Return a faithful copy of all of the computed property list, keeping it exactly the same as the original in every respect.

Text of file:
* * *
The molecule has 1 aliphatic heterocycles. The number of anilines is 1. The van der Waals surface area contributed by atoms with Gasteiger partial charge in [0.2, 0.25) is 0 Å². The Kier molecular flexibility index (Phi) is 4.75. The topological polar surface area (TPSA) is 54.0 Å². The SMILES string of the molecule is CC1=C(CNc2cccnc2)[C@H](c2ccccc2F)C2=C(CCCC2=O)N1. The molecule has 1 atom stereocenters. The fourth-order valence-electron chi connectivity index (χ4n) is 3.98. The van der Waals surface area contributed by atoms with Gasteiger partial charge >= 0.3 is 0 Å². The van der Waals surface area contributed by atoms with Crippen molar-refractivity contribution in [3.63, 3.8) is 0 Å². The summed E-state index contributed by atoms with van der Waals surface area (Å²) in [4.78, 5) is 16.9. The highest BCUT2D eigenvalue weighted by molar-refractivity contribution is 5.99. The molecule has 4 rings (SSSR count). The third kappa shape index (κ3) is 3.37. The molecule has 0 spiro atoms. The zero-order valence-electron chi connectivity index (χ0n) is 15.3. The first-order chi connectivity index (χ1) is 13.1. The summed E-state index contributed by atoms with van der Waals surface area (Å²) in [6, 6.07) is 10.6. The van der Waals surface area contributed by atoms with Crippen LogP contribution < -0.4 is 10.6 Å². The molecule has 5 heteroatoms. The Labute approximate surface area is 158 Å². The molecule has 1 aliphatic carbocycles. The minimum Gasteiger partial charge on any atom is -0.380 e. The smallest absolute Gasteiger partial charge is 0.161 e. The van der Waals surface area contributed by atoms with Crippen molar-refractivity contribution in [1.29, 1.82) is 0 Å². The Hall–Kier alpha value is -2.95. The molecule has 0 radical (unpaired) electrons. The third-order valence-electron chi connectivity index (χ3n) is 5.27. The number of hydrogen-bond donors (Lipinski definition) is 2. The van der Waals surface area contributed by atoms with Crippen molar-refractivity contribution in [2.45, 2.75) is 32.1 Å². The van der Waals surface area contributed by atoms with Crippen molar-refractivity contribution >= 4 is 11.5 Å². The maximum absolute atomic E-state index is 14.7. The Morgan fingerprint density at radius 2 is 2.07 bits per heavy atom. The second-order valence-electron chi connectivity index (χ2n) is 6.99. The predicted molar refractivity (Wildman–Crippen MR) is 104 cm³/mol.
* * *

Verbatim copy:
The molecule has 1 aliphatic heterocycles. The number of anilines is 1. The van der Waals surface area contributed by atoms with Gasteiger partial charge in [0.2, 0.25) is 0 Å². The Kier molecular flexibility index (Phi) is 4.75. The topological polar surface area (TPSA) is 54.0 Å². The SMILES string of the molecule is CC1=C(CNc2cccnc2)[C@H](c2ccccc2F)C2=C(CCCC2=O)N1. The molecule has 1 atom stereocenters. The fourth-order valence-electron chi connectivity index (χ4n) is 3.98. The van der Waals surface area contributed by atoms with Gasteiger partial charge >= 0.3 is 0 Å². The van der Waals surface area contributed by atoms with Crippen molar-refractivity contribution in [3.63, 3.8) is 0 Å². The summed E-state index contributed by atoms with van der Waals surface area (Å²) in [4.78, 5) is 16.9. The highest BCUT2D eigenvalue weighted by molar-refractivity contribution is 5.99. The molecule has 4 rings (SSSR count). The third kappa shape index (κ3) is 3.37. The molecule has 0 spiro atoms. The zero-order valence-electron chi connectivity index (χ0n) is 15.3. The first-order chi connectivity index (χ1) is 13.1. The summed E-state index contributed by atoms with van der Waals surface area (Å²) in [6, 6.07) is 10.6. The van der Waals surface area contributed by atoms with Crippen LogP contribution < -0.4 is 10.6 Å². The molecule has 5 heteroatoms. The Labute approximate surface area is 158 Å². The molecule has 1 aliphatic carbocycles. The minimum Gasteiger partial charge on any atom is -0.380 e. The smallest absolute Gasteiger partial charge is 0.161 e. The van der Waals surface area contributed by atoms with Crippen molar-refractivity contribution in [1.29, 1.82) is 0 Å². The Hall–Kier alpha value is -2.95. The molecule has 0 radical (unpaired) electrons. The third-order valence-electron chi connectivity index (χ3n) is 5.27. The number of hydrogen-bond donors (Lipinski definition) is 2. The van der Waals surface area contributed by atoms with Crippen molar-refractivity contribution in [2.45, 2.75) is 32.1 Å². The van der Waals surface area contributed by atoms with Crippen molar-refractivity contribution >= 4 is 11.5 Å². The maximum absolute atomic E-state index is 14.7. The Morgan fingerprint density at radius 2 is 2.07 bits per heavy atom. The second-order valence-electron chi connectivity index (χ2n) is 6.99. The predicted molar refractivity (Wildman–Crippen MR) is 104 cm³/mol.